Restoration Hardware is putting the finishing touches to a beautiful financial renovation. The upscale U.S. home furnishings retailer went private in June 2008 and managed to thrive during the crisis. Now it is set to return to public markets and is offering investors a rare opportunity: luxury at a reasonable price.
The turnaround story is an implausible one. With consumers reeling or hunting for bargains, Restoration under private equity ownership went in the other direction. It stocked polished aluminum aviator wing desks and 802-gram Turkish towels while mailing thousands of hulking catalogs easily mistaken for coffee-table books. Despite closing 21 of its 95 stores between roughly 2009 and 2011, revenue increased by 50 percent.
The real estate recovery and increasing appeal of luxury goods should be a further boon for Restoration. Future profit is hard to gauge, though, because of the company’s considerable operating leverage in recent years. Consultant Bain & Co. also forecasts sales growth in the high-end design and furniture market will slow to just 3 percent. But if Restoration’s net income jumps by half over the next 12 months, the company would be worth about 17 times earnings at $23 a share, the midpoint of its current price range.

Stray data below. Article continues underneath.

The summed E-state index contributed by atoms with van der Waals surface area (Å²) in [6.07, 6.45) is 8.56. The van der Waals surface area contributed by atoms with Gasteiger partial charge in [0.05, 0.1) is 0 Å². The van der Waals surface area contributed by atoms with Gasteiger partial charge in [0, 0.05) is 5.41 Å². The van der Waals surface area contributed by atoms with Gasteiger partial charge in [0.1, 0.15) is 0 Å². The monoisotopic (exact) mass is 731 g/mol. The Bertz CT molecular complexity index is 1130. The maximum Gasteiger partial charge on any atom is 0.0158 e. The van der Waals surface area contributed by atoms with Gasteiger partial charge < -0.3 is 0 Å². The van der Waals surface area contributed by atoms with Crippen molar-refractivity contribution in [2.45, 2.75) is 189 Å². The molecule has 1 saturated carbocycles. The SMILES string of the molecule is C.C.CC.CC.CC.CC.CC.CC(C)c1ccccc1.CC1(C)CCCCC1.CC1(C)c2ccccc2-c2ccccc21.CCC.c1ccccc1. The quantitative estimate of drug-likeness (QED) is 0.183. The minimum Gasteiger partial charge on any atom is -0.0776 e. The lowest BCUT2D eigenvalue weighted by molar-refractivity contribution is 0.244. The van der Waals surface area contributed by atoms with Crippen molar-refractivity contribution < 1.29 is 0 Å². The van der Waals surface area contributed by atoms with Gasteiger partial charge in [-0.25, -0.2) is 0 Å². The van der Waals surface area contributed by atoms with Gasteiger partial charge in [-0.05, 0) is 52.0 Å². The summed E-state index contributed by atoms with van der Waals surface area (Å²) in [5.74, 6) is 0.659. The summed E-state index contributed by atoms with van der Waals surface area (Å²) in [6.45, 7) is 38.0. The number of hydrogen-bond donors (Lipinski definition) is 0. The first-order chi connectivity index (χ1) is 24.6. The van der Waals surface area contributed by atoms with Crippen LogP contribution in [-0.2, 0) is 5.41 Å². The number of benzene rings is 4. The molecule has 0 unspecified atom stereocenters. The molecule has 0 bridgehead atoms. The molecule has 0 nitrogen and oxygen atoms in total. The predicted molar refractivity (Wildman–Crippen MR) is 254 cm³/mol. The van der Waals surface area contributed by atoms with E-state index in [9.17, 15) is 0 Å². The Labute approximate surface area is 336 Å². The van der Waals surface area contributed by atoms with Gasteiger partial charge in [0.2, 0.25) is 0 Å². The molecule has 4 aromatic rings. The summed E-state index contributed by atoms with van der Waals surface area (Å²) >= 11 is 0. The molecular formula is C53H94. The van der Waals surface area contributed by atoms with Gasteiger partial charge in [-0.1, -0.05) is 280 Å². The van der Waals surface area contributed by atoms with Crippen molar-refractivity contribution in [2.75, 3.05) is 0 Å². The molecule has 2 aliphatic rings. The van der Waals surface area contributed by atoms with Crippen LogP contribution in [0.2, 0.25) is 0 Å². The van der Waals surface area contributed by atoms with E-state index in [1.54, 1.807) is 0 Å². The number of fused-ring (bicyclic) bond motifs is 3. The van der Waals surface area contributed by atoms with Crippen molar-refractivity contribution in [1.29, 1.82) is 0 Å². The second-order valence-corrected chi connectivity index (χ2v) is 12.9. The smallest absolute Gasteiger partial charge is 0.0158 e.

Williams-Sonoma, owner of its eponymous high-end kitchenware chain as well as furniture retailers Pottery Barn and West Elm, trades at a slightly richer multiple. Looked at another way, though, Restoration would get a premium. It plans to use its sale proceeds to pay down over half its debt. That would leave Restoration’s enterprise valued at some $900 million, which makes for a multiple of 10 times EBITDA, assuming that measure of profit were to grow at the same rate in the coming 12 months as the last 12. Williams-Sonoma’s enterprise multiple, meanwhile, is just above eight times EBITDA.
A big unknown, though, will be the effect of the resignation in August of Gary Friedman, the chairman, co-chief executive and public face of the brand, because of a personal relationship with an employee. He remains a creative consultant and, curiously, in line for a potentially hefty incentive bonus based on the company’s market value. The whole episode is a blemish on Restoration’s restoration. For the most part, though, the company is a sight to behold.